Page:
ISLAMABAD - The government yesterday introduced the 24th constitutional amendment in the National Assembly proposing right of appeal to an aggrieved party against a suo moto order of the Supreme Court.

‘The Constitution (Twenty-fourth Amendment) Bill, 2016’ proposes two new clauses to Article 184 (Original jurisdiction of Supreme Court) of the Constitution.

According to the bill, clauses 184 (4) and 184 (5) should be added to give the constitutional right to appeal to an aggrieved party against a judgment of the apex court in a suo moto case, in line with the principle of fundamental rights of the citizens.

“An appeal preferred under clause (4) shall be heard by a bench larger than the bench which had passed the order,” says the bill, moved by Minister for Parliamentary Affairs Sheikh Aftab Ahmed.

The statement of objects and reasons of the bill says the scope of review is limited to correction of error. The bill was forwarded to the relevant committees for further deliberations.

PML-N government also tabled for house approval an ordinance empowering the Securities and Exchange Commission of Pakistan (SECP) to ensure adequate measures against fraud, money-laundering and terror-financing.

The legislation would also authorise the SECP to ask foreign companies in Pakistan and locals and beneficiaries that have invested abroad to make their investments public in the wake of the Panama Papers.

Pakistan Peoples Party expressed strong reservations on the ‘Companies Ordinance 2016’, which was promulgated last week.

But Finance Minister Ishaq Dar said that it has been finalised after extensive consultations with all stakeholders to introduce best international corporate practices in Pakistan.

He pointed out there was a dire need to revamp the 32 years old Companies Ordinance, 1984, to provide an improved competitive legal framework for the corporate sector in Pakistan.

As for the 24th amendment bill, there is no provision for appeal against an order of the Supreme Court in exercise of its original jurisdiction under clause (3) of article 184 of the constitution, according to the statement of objects and reasons of the bill.

“Since such an order invokes a question of public importance with reference to enforcement of fundamental rights conferred by chapter1 of Part-II, an aggrieved party should have the right of appeal, which shall also be in conformity with the fundamental right to fair trail and due process conferred by article10A of the constitution,” it says.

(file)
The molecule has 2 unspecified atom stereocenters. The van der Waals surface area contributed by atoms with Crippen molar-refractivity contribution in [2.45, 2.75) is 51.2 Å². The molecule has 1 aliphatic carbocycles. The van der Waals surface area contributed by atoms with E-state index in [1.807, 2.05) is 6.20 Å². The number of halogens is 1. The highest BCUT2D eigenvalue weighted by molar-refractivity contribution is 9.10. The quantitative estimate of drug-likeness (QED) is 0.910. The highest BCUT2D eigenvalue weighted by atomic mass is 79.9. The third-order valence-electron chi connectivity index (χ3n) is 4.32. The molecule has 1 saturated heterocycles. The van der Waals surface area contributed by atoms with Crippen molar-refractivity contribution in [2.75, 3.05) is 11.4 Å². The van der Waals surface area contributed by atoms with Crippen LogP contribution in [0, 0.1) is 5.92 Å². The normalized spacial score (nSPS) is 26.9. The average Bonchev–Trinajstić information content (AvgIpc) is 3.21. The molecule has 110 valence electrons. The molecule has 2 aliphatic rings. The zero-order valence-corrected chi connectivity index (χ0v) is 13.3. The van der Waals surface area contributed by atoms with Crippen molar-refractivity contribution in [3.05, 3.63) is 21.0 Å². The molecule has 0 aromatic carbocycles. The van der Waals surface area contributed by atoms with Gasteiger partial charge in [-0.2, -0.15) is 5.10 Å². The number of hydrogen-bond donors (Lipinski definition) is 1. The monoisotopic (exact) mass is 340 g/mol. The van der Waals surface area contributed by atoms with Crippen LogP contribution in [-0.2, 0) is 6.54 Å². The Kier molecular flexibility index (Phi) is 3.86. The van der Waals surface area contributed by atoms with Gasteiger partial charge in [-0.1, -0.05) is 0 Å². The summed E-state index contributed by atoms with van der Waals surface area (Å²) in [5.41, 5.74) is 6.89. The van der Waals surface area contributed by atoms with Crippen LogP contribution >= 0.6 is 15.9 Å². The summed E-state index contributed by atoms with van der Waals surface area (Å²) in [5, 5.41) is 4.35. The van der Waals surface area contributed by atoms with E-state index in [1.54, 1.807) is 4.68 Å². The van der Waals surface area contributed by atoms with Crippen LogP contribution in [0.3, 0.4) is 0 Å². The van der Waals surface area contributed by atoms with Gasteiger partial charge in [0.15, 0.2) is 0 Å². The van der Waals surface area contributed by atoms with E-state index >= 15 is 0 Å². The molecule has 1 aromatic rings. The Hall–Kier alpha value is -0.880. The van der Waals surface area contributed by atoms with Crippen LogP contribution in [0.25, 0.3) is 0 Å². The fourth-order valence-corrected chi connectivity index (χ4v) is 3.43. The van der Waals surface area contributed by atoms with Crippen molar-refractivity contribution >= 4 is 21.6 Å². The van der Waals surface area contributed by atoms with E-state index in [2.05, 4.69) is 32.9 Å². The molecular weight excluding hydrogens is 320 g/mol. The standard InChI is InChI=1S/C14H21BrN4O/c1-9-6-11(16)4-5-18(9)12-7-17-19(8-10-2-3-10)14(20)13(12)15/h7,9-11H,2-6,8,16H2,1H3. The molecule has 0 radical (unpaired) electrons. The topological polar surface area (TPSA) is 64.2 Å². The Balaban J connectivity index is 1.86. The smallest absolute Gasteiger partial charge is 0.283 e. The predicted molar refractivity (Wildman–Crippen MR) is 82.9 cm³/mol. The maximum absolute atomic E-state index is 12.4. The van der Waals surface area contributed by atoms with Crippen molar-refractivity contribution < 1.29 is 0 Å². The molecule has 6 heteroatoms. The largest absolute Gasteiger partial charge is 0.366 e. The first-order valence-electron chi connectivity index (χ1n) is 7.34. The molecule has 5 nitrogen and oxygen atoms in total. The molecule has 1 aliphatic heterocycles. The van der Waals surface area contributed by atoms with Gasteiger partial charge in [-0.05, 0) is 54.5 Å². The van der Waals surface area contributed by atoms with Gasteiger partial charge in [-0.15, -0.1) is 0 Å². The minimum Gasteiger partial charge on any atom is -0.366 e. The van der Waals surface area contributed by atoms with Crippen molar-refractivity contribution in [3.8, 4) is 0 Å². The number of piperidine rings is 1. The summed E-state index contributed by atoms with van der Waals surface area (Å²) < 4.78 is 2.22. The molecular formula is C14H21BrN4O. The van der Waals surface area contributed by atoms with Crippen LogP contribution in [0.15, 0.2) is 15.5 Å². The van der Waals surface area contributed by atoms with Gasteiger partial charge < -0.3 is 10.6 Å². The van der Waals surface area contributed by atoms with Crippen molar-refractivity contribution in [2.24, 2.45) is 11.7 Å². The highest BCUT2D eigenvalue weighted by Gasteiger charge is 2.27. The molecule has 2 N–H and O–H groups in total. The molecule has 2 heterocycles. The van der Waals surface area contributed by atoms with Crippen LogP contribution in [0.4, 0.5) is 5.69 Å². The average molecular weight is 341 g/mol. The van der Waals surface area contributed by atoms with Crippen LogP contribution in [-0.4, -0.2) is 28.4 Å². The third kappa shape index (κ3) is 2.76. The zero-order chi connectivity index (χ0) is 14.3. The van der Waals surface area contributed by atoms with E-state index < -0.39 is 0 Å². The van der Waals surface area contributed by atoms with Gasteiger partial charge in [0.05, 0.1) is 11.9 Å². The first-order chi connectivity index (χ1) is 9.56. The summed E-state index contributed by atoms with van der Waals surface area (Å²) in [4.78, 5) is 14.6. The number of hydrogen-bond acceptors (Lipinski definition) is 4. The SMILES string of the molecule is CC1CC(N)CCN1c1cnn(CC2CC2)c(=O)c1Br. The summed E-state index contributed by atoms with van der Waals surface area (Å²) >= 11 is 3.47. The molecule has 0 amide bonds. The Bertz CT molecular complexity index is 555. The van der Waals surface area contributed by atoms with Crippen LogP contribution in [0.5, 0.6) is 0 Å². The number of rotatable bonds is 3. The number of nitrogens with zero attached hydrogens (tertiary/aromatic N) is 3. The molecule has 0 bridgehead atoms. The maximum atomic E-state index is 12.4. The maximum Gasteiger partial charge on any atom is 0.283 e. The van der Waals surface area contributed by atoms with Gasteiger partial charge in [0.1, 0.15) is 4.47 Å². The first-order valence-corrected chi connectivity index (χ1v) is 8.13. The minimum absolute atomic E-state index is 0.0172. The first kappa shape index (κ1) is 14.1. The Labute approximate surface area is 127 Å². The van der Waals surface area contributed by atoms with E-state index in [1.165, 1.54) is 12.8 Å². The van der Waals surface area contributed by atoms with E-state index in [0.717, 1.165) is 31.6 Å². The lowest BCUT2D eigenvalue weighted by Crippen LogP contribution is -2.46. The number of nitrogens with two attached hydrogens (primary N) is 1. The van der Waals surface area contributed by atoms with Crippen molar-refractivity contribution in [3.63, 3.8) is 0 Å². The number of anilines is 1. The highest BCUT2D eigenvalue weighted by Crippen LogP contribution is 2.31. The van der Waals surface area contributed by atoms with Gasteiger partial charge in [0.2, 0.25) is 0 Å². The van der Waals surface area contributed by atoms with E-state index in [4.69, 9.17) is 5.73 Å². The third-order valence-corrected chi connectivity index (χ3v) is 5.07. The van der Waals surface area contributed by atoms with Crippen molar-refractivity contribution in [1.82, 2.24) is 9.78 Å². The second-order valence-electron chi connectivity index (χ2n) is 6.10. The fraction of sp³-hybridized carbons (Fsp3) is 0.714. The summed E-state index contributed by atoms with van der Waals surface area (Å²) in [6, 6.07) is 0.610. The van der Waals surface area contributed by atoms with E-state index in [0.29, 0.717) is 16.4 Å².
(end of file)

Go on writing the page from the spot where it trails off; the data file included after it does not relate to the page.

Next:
The proposed amendment provides for appeal within 30 days of an order of Supreme Court under clause (3) of article 184, to be heard by a bench larger than the bench which had passed the order under appeal, the statement further states.

According to insertion of ‘new section 3A and 4A ordinance XII of 1972’, ‘an appeal shall lie to a larger bench of Supreme Court against any order of judgment made by a bench of that court in suo moto proceedings initiated under original jurisdiction’.

Earlier, the incumbent government in September deferred an amendment bill which also proposed giving right of appeal against the SC decisions in suo moto cases.

Minister for Parliamentary Affairs Sheikh Aftab Ahmed also introduced in the assembly the Alternate Dispute Resolution Bill, 2016 and the Costs of Litigation Bill, 2016.

PPP’s Nafeesa Shah expressed serious concerns over the ordinance empowering SECP and raised objection for promulgating an ordinance after the 18th amendment.

“This 1,200 pages ordinance is a discouragement for lawmakers sitting here for legislation... Is there a presidential system in the country?” she asked. She said that the government should avoid bringing the ordinance in the house.

Another PPP’s senior MNA Yousaf Talpur suggested referring the ordinance to the parliamentary committee for discussion.

Finance Minister Ishaq Dar however defended the ordinance bill and expressed the hope for its enactment at the earliest to help address long-standing demand of the business community. He observed that the bill provides major emphasis on ease of doing business.

The minister elaborated that the bill provides maximum facilitation to the corporate sector and envisages the use of technology at all levels including the filing of documents to SECP electronically, the supply of documents, information, notices to the members electronically, attending meetings through video link and voting through e-ballot.

He said that the bill aimed to provide protection of interests of minority shareholders and creditors as well as the encouraged inclusion of independent and non-executive directors in the company’s boards.

The bill also required real estate companies to provide enhanced protection to investors. The ordinance contains provisions for simplifying the procedure for incorporation of companies, enabling maximum use of technology, conversion of physical shares into book-entry form in unlisted companies, and encouraging paperless environment at all levels.